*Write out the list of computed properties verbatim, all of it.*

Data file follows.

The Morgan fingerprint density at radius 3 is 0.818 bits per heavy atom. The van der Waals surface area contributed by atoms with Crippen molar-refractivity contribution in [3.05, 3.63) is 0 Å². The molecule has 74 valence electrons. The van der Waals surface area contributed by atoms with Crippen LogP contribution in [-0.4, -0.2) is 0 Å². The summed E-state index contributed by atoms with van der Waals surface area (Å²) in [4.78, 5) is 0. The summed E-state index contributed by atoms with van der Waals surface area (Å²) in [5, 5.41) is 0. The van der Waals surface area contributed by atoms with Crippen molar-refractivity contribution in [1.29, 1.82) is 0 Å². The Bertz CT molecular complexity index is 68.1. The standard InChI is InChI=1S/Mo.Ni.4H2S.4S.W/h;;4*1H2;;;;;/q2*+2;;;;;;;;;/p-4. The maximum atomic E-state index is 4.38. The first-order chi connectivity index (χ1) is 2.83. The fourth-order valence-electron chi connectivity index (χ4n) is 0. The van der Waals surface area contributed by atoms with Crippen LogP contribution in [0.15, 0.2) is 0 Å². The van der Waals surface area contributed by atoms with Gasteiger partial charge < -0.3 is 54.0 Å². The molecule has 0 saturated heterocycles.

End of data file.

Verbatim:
The Morgan fingerprint density at radius 3 is 0.818 bits per heavy atom. The van der Waals surface area contributed by atoms with Crippen molar-refractivity contribution in [3.05, 3.63) is 0 Å². The molecule has 74 valence electrons. The van der Waals surface area contributed by atoms with Crippen LogP contribution in [-0.4, -0.2) is 0 Å². The summed E-state index contributed by atoms with van der Waals surface area (Å²) in [4.78, 5) is 0. The summed E-state index contributed by atoms with van der Waals surface area (Å²) in [5, 5.41) is 0. The van der Waals surface area contributed by atoms with Crippen molar-refractivity contribution in [1.29, 1.82) is 0 Å². The Bertz CT molecular complexity index is 68.1. The standard InChI is InChI=1S/Mo.Ni.4H2S.4S.W/h;;4*1H2;;;;;/q2*+2;;;;;;;;;/p-4. The maximum atomic E-state index is 4.38. The first-order chi connectivity index (χ1) is 2.83. The fourth-order valence-electron chi connectivity index (χ4n) is 0. The van der Waals surface area contributed by atoms with Crippen LogP contribution in [0.15, 0.2) is 0 Å². The van der Waals surface area contributed by atoms with Gasteiger partial charge < -0.3 is 54.0 Å². The molecule has 0 saturated heterocycles.